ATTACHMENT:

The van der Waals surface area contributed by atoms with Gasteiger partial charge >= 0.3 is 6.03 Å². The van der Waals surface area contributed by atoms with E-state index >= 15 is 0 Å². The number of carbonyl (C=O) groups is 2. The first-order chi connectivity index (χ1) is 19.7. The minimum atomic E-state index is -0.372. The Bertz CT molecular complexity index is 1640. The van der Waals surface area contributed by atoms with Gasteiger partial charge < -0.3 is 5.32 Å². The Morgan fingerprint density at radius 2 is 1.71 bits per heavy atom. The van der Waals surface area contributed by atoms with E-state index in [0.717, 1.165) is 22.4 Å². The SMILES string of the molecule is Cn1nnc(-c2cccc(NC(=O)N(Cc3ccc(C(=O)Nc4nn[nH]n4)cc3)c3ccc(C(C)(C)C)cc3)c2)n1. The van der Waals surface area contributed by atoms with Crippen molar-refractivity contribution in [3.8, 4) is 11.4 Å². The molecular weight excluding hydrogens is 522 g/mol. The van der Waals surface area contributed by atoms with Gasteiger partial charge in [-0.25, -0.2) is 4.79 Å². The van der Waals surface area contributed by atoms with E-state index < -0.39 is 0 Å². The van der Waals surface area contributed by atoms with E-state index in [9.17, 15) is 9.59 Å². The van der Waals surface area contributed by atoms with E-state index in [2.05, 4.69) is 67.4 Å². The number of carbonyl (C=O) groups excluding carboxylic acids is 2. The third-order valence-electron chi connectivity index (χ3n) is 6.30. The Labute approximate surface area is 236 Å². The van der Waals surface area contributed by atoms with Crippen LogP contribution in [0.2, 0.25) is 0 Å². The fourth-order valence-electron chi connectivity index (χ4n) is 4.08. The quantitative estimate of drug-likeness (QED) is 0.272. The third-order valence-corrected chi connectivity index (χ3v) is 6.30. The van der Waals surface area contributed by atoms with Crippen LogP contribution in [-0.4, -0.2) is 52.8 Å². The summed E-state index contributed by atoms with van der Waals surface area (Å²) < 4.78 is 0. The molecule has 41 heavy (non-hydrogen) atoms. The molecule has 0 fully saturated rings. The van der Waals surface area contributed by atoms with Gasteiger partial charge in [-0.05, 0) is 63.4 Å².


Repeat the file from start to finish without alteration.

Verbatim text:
The van der Waals surface area contributed by atoms with Gasteiger partial charge >= 0.3 is 6.03 Å². The van der Waals surface area contributed by atoms with E-state index >= 15 is 0 Å². The number of carbonyl (C=O) groups is 2. The first-order chi connectivity index (χ1) is 19.7. The minimum atomic E-state index is -0.372. The Bertz CT molecular complexity index is 1640. The van der Waals surface area contributed by atoms with Gasteiger partial charge < -0.3 is 5.32 Å². The Morgan fingerprint density at radius 2 is 1.71 bits per heavy atom. The van der Waals surface area contributed by atoms with E-state index in [0.717, 1.165) is 22.4 Å². The SMILES string of the molecule is Cn1nnc(-c2cccc(NC(=O)N(Cc3ccc(C(=O)Nc4nn[nH]n4)cc3)c3ccc(C(C)(C)C)cc3)c2)n1. The van der Waals surface area contributed by atoms with Crippen molar-refractivity contribution in [3.8, 4) is 11.4 Å². The molecular weight excluding hydrogens is 522 g/mol. The van der Waals surface area contributed by atoms with Gasteiger partial charge in [-0.25, -0.2) is 4.79 Å². The van der Waals surface area contributed by atoms with E-state index < -0.39 is 0 Å². The van der Waals surface area contributed by atoms with E-state index in [9.17, 15) is 9.59 Å². The van der Waals surface area contributed by atoms with E-state index in [2.05, 4.69) is 67.4 Å². The number of carbonyl (C=O) groups excluding carboxylic acids is 2. The third-order valence-electron chi connectivity index (χ3n) is 6.30. The Labute approximate surface area is 236 Å². The van der Waals surface area contributed by atoms with Crippen LogP contribution in [0.2, 0.25) is 0 Å². The fourth-order valence-electron chi connectivity index (χ4n) is 4.08. The quantitative estimate of drug-likeness (QED) is 0.272. The third-order valence-corrected chi connectivity index (χ3v) is 6.30. The van der Waals surface area contributed by atoms with Crippen LogP contribution in [-0.4, -0.2) is 52.8 Å². The summed E-state index contributed by atoms with van der Waals surface area (Å²) < 4.78 is 0. The molecule has 41 heavy (non-hydrogen) atoms. The molecule has 0 fully saturated rings. The van der Waals surface area contributed by atoms with Gasteiger partial charge in [-0.05, 0) is 63.4 Å².